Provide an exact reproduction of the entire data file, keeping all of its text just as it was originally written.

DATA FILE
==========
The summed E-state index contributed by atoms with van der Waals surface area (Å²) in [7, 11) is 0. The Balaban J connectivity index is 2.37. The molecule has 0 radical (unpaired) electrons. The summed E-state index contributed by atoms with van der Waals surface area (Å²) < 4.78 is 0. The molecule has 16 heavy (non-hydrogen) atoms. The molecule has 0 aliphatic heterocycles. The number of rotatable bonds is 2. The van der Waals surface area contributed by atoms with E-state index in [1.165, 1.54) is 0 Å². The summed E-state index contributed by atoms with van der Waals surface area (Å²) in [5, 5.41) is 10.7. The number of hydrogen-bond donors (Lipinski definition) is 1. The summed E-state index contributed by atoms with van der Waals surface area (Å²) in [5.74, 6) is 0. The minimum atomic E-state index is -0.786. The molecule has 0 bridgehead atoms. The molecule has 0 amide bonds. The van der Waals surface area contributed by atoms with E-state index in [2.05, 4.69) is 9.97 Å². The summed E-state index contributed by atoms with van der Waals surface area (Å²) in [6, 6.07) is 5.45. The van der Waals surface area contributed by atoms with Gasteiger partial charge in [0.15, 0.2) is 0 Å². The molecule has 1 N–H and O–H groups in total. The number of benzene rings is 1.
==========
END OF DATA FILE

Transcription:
The summed E-state index contributed by atoms with van der Waals surface area (Å²) in [7, 11) is 0. The Balaban J connectivity index is 2.37. The molecule has 0 radical (unpaired) electrons. The summed E-state index contributed by atoms with van der Waals surface area (Å²) < 4.78 is 0. The molecule has 16 heavy (non-hydrogen) atoms. The molecule has 0 aliphatic heterocycles. The number of rotatable bonds is 2. The van der Waals surface area contributed by atoms with E-state index in [1.165, 1.54) is 0 Å². The summed E-state index contributed by atoms with van der Waals surface area (Å²) in [5, 5.41) is 10.7. The number of hydrogen-bond donors (Lipinski definition) is 1. The summed E-state index contributed by atoms with van der Waals surface area (Å²) in [5.74, 6) is 0. The minimum atomic E-state index is -0.786. The molecule has 0 bridgehead atoms. The molecule has 0 amide bonds. The van der Waals surface area contributed by atoms with E-state index in [2.05, 4.69) is 9.97 Å². The summed E-state index contributed by atoms with van der Waals surface area (Å²) in [6, 6.07) is 5.45. The van der Waals surface area contributed by atoms with Gasteiger partial charge in [0.15, 0.2) is 0 Å². The molecule has 1 N–H and O–H groups in total. The number of benzene rings is 1.